- PyDataTV is the YouTube channel of the PyData conferences. You can find keynotes, talks and workshops on how to use the PyData stack.
- mpld3: interactive Matplotlib graphics in the browser and in IPython notebooks
- EarthPy is a collection of IPython notebooks with examples of Earth Science data processing.
I’ve been trying hard to like R. It’s been in fact more than 5 years of trying to like it and I just simply prefer Python. In any case, I still frequently launch an R prompt to use some fantastic packages that R has.
- Intro to R is a playlist by Google Developers that explains all the basics of the language.
- Kaggle top ranker Xavier Conort listed 10 R Packages to win Kaggle competitions. That’s a good way to discover some very prominent R packages.
- An Introduction to Statistical Learning with Applications in R is a terrific free book full of examples.
- “R: the good parts” is an article by Jose Quesada (Data Science Retreat) that lists the main advantages of R with links to other good resources.
- Archetypal analysis is not usually taught in introductory machine learning courses. This post explains how to apply it and shows that it outperforms kmeans in a number of cases. Plus, archetypal analysis is easier to interpret.
- AnomalyDetection and BreakoutDetection: open source R packages for time-series analysis by Twitter.
- qdap is not only one of the best packages for natural language processing in R, but also one of the best documented. Use the vignette to get started with it and later on the manual.
- I know from my own experience that R’s memory limitations can give you a headache. These tricks are sometimes an effective painkiller. Also the slides “Taking R to the Limit: Large Datasets” might help.
- statsTeachR is a repository of lessons for teaching statistics using R.
- Make your first machine learning predictions using R with any of these four tutorials.
Databases and SQL
“If you’re doing data science/analysis, learn SQL. People hate on it, but it’s important. World of tech is built on it.” Greg Reda
- If you want to know how a DBMS works, check the videos of the Standford Introduction to Databases course by Jennifer Widom.
- Postgres has a feature-rich implementation of the SQL language and it took me about 1 year to master most of its features. You can find a very good overview of many of these advanced features of the languages in this video: Postgres: The Bits You Haven’t Found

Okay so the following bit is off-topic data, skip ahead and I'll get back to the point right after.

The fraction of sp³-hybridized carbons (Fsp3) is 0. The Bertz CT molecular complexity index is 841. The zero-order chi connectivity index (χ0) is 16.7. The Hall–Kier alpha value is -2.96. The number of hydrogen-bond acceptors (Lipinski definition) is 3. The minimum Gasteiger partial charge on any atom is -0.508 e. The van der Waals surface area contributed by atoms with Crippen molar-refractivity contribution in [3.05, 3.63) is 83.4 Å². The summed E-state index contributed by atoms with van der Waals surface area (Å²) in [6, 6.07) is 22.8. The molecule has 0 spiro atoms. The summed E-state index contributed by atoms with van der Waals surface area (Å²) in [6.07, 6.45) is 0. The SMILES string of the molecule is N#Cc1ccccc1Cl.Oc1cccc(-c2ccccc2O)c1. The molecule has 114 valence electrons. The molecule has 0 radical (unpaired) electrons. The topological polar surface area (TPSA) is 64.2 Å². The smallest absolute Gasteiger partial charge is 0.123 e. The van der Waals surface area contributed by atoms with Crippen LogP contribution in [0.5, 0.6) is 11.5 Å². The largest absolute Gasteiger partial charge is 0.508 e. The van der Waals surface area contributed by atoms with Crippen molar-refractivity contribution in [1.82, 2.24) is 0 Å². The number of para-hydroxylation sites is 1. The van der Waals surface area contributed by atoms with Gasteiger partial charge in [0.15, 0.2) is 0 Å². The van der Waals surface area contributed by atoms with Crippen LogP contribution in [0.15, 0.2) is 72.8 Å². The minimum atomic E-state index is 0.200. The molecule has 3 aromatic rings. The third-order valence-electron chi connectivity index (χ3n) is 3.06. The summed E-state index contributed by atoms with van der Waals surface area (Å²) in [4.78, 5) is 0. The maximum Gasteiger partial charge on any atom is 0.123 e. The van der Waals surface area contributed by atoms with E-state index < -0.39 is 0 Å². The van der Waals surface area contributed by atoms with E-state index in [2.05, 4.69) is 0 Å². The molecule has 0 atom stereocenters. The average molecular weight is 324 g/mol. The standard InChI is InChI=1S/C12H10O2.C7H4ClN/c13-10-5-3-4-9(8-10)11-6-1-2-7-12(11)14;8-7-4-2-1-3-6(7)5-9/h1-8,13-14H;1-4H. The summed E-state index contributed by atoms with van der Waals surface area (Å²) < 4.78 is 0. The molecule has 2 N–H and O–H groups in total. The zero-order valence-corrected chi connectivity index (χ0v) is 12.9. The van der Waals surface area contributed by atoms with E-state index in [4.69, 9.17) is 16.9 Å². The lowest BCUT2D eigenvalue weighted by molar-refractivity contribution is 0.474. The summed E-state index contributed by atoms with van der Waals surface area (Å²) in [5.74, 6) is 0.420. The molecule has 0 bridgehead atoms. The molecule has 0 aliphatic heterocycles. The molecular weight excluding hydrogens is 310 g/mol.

- Apache Calcite is a query planner and optimizer for any kind of data sources. If you want to get familiar with how a 21st century query planner and optimizer looks like, this is a good starting point.
- Crosstabulation and pivot tables in Postgres are less arduous with the tablefunc module.
- If you are a beginner to SQL and MySQL is your choice, try this tutorial that claims to cover 95-98% of everything you’ll ever need to know in MySQL or this playlist.
Spark, Hadoop and distribute computing
If you have to deal with large volumes of data, these are the resources that I can recommend:
- Data Science training with Spark, a 5+ hour video from the Spark Summit.
- The DatasFrames API will be the cornerstone of the future of Apache Spark.
- Distributed systems theory is neither easy nor well documented. This post covers many important concepts for distributed systems engineer.
- Mining of Massive Datasets is a must-read book based on Stanford Mining Massive Dataset and Data Mining courses. And it’s free!
- Spark SQL is probably the best SQL interface for data stored in HDFS. This paper explains some relevant concepts related to it like data frames, the integration with the optimizer Catalyst integrated and a performance comparison with Shark.
- Introduction to Spark SQL and its rule-based optimizer by Michael Armbrust
- Databricks’s reference apps is a comprehensive set of examples to learn Spark.
- Presentation on Parquet, the easiest way to columnar storage in Hadoop, at Hadoop Summit.
- Apache Flink is more suitable than Spark for iterative and also streaming processes. The best resources to learn about it is the official YouTube channel and DataArtisans YouTube channel.
- You can learn from this post what Apache Kafka is and how it can be used at large scale.
Applying data science to your organization
To end with, some examples on how data science and machine learning can be used to add value to your organization:
- Jeff Leek (Johns Hopkins University) shared some interesting learnings in his post 10 things statistics taught us about big data analysis.
- What Data Science can do for entrepreneurs? Growth, retention, product customization and marketing optimization
- How to start data science initiatives in a lean and cost-effective way
- This paper explains how Booking.com uses crowdsourced data and machine learning to suggest the destination of the next trip.
- Recommendations done wrong. TripAdvisor launched a new recommendation feature and you can see in the comments of this post how much negative feedback they received.
- Someone asked how Quora uses machine learning and answers are very representative of how a website can benefit from using it.
- Airbnb guest requests are 4% more likely to be accepted after they used collaborative filtering to predict host’s behavior. They also used data to understand what their users want and show more relevant results to them.
- This paper describes how to do customer segmentation for customer retention using decision trees.
- How Spotify uses deep learning to recommend music is well documented in this post.
- How Google transcribed house numbers from Street View using neural networks.
- Predicting consumer credit-risk performance at the beginning of the economic recession using machine learning (Paper).
This list is obviously bias toward my preferences and experience. Moreover, I realised that some interesting topics as data visualization and experiment design are not properly covered. That’s why any suggestion in the comments of this post is more than welcome.